The German Olympic Sports Confederation (DOSB) has drawn criticism from esports groups after it claimed it does not consider many disciplines to be a sport.
The DOSB announced that in their view "eGaming", a phrase used to refer to video games such as League of Legends and Counter Strike, "does not fit in with what shapes charitable, organised sport".
The DOSB had reportedly set up a working group comprised of 25 people to explore the esports industry and concluded it does not see a need to include any esports associations among its members.
It has also said it does not agree that Germany’s tax code should be altered in favour of esports organisations, which it had been suggested could occur if the country’s Government declared esports could be recognised as sport.
The national governing has, however, claimed they do see "potential for further development" with sporting games such as FIFA 19, which they describe as "electronic sports simulations".
"After intensive considerations, we are in favour of distinguishing electronic sports simulations from eGaming," DOSB chief executive Veronika Rücker said.
"In virtual sports, we see potential for further development for our clubs and associations.
"eGaming, on the other hand, does not fit in with what shapes charitable organised sport."
In response, the German Esports Federation (ESBD) criticised the DOSB, claiming the Committee had failed to understand even basic concepts of esports as sports.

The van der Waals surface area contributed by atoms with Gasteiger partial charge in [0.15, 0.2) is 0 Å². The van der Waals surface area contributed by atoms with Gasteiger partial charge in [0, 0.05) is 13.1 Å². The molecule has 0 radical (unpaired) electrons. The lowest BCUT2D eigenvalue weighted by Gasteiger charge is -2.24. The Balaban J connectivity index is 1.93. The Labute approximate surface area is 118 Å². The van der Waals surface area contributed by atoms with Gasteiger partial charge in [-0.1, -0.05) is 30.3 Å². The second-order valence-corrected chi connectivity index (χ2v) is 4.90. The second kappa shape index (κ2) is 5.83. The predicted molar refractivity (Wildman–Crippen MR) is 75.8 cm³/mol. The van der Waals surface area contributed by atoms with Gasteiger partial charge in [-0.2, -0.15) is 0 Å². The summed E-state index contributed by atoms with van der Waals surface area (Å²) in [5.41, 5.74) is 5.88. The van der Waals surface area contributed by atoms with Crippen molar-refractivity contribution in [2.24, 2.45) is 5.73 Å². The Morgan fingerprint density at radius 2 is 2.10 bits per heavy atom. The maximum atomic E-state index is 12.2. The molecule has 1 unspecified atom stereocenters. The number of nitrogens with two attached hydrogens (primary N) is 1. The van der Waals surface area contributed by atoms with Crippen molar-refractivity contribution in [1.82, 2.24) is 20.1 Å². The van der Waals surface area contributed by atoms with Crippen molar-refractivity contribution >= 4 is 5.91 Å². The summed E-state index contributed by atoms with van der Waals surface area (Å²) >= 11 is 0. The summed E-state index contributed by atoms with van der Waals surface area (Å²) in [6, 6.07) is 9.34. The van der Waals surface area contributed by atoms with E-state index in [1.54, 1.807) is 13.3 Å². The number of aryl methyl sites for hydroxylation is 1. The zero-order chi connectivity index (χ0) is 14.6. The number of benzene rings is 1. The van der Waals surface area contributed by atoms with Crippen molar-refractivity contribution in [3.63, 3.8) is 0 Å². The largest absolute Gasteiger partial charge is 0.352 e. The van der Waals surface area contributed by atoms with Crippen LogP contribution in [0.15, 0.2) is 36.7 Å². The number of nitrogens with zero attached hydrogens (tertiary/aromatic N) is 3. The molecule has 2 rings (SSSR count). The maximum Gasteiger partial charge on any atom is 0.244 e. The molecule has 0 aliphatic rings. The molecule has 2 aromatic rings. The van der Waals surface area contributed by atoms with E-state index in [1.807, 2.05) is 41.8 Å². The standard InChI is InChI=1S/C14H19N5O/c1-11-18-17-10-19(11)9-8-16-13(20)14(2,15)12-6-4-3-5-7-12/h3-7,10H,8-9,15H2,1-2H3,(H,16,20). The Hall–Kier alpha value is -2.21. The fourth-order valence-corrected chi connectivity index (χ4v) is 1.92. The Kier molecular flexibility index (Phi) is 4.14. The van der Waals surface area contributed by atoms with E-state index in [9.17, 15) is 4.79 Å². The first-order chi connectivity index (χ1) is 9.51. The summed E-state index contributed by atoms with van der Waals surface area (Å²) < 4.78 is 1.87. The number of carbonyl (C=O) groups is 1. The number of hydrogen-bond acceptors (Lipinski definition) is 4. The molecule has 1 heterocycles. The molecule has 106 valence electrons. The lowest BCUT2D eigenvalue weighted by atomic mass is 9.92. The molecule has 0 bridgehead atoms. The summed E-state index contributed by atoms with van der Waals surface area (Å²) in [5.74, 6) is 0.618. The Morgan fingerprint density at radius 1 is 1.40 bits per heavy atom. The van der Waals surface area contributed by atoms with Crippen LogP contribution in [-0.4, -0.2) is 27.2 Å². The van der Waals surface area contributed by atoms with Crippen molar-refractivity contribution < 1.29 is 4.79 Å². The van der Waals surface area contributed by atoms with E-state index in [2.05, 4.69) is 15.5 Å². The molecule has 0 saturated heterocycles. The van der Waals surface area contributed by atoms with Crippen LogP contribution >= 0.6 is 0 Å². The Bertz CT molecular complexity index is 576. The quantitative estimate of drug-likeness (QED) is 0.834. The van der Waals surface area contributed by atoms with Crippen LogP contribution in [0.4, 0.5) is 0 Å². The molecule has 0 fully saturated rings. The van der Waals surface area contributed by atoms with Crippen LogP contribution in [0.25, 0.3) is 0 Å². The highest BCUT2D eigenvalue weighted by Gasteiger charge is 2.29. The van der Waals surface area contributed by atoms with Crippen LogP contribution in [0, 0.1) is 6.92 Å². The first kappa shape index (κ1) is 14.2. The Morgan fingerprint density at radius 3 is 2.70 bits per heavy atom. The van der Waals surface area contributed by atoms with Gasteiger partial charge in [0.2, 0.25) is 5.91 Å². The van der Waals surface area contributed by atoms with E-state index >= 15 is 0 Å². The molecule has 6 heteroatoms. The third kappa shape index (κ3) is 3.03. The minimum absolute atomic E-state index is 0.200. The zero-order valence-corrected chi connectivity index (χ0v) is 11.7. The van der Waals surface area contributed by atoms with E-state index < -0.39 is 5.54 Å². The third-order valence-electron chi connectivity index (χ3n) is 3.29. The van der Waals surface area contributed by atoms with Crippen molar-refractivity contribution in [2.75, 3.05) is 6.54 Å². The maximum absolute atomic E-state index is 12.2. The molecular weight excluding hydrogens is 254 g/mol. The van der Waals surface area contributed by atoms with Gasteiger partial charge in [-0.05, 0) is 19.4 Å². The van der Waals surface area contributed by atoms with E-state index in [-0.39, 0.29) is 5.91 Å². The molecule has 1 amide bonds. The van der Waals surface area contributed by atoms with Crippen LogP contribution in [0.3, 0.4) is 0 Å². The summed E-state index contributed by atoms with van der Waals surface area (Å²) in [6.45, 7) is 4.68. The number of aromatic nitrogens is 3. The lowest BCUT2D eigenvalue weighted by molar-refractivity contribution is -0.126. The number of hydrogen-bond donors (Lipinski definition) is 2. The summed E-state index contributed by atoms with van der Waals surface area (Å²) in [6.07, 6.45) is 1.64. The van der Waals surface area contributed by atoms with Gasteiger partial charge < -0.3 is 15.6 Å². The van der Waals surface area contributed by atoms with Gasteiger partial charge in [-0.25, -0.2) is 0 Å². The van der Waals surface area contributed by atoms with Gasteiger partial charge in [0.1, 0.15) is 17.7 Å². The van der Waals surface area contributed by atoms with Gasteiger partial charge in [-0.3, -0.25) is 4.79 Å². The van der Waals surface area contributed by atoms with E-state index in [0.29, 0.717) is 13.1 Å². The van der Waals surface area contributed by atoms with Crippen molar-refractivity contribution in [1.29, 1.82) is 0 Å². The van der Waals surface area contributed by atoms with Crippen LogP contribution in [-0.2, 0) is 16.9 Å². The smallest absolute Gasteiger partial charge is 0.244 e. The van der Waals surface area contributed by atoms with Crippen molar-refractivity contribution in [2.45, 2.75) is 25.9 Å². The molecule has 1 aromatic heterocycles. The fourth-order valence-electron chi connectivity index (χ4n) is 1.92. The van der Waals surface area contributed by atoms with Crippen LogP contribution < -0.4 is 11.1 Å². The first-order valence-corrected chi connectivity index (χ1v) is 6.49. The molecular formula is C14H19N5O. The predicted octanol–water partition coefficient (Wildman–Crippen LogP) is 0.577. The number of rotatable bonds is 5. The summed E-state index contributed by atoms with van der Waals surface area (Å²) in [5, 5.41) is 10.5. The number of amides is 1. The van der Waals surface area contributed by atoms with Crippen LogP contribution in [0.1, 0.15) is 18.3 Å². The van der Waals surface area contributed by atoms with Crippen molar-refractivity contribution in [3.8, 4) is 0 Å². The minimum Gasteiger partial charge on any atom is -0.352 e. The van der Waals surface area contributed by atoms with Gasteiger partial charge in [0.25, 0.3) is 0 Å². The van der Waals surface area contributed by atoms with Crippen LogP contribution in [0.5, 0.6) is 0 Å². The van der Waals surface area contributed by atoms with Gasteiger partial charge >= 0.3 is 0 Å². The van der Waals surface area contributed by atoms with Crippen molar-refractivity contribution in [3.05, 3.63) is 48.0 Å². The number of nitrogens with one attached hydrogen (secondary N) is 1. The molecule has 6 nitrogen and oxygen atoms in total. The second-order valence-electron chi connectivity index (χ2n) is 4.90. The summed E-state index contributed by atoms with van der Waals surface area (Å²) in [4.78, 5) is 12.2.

"The DOSB leadership missed their chance to position themselves in an open way towards a big esports movement in Germany," they said.
"Instead it is losing the young generation’s trust into sports."
The news comes as across the world, the reputation of esports continues to rise.
Earlier this year the International Olympic Committee (IOC), whose President Thomas Bach is a former head of the DOSB, held a forum on the topic of esports in Lausanne.
That led to the creation of a liaison group between the IOC and esports community.
Then in August, esports competitions were held as a demonstration event at the Asian Games in Jakarta.
There is possibility that gaming could become a full medal event at the next Asian Games in 2022 in Hangzhou in China.
Critics, though, argue the growth of esports promotes inactivity and poor health.
On November 28, the German Government’s Sports Committee is due to hold a public hearing to learn more about esports.